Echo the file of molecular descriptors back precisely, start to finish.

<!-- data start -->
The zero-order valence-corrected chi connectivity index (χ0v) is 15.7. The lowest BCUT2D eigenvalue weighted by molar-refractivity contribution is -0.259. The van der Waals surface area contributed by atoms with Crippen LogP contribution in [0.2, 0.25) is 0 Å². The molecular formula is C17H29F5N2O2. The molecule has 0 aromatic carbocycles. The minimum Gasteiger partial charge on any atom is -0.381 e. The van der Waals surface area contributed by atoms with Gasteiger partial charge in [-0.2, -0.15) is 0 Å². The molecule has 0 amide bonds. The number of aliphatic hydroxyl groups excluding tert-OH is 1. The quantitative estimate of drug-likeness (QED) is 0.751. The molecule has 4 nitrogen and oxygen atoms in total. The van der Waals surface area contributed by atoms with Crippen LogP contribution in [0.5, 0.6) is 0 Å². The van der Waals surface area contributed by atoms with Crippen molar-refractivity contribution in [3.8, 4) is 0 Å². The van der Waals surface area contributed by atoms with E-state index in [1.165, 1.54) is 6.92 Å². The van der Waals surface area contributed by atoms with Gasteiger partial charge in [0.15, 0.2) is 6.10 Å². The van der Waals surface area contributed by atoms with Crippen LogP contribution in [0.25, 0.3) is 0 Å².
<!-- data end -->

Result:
The zero-order valence-corrected chi connectivity index (χ0v) is 15.7. The lowest BCUT2D eigenvalue weighted by molar-refractivity contribution is -0.259. The van der Waals surface area contributed by atoms with Crippen LogP contribution in [0.2, 0.25) is 0 Å². The molecular formula is C17H29F5N2O2. The molecule has 0 aromatic carbocycles. The minimum Gasteiger partial charge on any atom is -0.381 e. The van der Waals surface area contributed by atoms with Gasteiger partial charge in [-0.2, -0.15) is 0 Å². The molecule has 0 amide bonds. The number of aliphatic hydroxyl groups excluding tert-OH is 1. The quantitative estimate of drug-likeness (QED) is 0.751. The molecule has 4 nitrogen and oxygen atoms in total. The van der Waals surface area contributed by atoms with Crippen LogP contribution in [0.5, 0.6) is 0 Å². The van der Waals surface area contributed by atoms with Crippen molar-refractivity contribution in [3.8, 4) is 0 Å². The van der Waals surface area contributed by atoms with E-state index in [1.165, 1.54) is 6.92 Å². The van der Waals surface area contributed by atoms with Gasteiger partial charge in [0.15, 0.2) is 6.10 Å². The van der Waals surface area contributed by atoms with Crippen LogP contribution in [0.25, 0.3) is 0 Å².